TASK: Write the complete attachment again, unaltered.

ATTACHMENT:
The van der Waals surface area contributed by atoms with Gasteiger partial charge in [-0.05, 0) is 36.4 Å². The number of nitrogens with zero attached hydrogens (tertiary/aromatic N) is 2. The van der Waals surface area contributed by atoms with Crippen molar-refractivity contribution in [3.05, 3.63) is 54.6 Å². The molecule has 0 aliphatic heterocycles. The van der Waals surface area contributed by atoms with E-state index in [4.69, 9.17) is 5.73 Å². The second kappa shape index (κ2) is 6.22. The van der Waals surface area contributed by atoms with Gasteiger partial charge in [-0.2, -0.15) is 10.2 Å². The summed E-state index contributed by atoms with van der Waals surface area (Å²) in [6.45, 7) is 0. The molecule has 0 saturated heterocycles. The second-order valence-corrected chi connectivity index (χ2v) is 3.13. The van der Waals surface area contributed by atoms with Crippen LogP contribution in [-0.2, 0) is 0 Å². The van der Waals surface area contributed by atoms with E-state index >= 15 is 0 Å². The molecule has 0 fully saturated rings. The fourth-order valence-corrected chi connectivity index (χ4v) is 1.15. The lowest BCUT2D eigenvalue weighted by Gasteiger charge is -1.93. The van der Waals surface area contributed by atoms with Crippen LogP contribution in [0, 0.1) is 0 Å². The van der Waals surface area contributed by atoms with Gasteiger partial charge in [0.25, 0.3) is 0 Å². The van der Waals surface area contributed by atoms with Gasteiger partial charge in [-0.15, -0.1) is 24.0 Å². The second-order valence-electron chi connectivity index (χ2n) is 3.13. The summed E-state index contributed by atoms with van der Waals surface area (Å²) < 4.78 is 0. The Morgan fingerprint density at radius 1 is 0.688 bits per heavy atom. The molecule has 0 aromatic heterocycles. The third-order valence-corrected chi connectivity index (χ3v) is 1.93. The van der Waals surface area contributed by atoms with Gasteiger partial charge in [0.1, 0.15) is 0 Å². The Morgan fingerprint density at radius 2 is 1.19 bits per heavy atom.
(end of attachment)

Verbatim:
The van der Waals surface area contributed by atoms with Gasteiger partial charge in [-0.05, 0) is 36.4 Å². The number of nitrogens with zero attached hydrogens (tertiary/aromatic N) is 2. The van der Waals surface area contributed by atoms with Crippen molar-refractivity contribution in [3.05, 3.63) is 54.6 Å². The molecule has 0 aliphatic heterocycles. The van der Waals surface area contributed by atoms with E-state index in [4.69, 9.17) is 5.73 Å². The second kappa shape index (κ2) is 6.22. The van der Waals surface area contributed by atoms with Gasteiger partial charge in [-0.2, -0.15) is 10.2 Å². The summed E-state index contributed by atoms with van der Waals surface area (Å²) in [6.45, 7) is 0. The molecule has 0 saturated heterocycles. The second-order valence-corrected chi connectivity index (χ2v) is 3.13. The van der Waals surface area contributed by atoms with Crippen LogP contribution in [-0.2, 0) is 0 Å². The van der Waals surface area contributed by atoms with E-state index >= 15 is 0 Å². The molecule has 0 fully saturated rings. The fourth-order valence-corrected chi connectivity index (χ4v) is 1.15. The lowest BCUT2D eigenvalue weighted by Gasteiger charge is -1.93. The van der Waals surface area contributed by atoms with Crippen LogP contribution in [0, 0.1) is 0 Å². The van der Waals surface area contributed by atoms with Gasteiger partial charge in [0.25, 0.3) is 0 Å². The van der Waals surface area contributed by atoms with Gasteiger partial charge in [-0.15, -0.1) is 24.0 Å². The second-order valence-electron chi connectivity index (χ2n) is 3.13. The summed E-state index contributed by atoms with van der Waals surface area (Å²) < 4.78 is 0. The Morgan fingerprint density at radius 1 is 0.688 bits per heavy atom. The molecule has 0 aromatic heterocycles. The third-order valence-corrected chi connectivity index (χ3v) is 1.93. The van der Waals surface area contributed by atoms with Gasteiger partial charge in [0.1, 0.15) is 0 Å². The Morgan fingerprint density at radius 2 is 1.19 bits per heavy atom.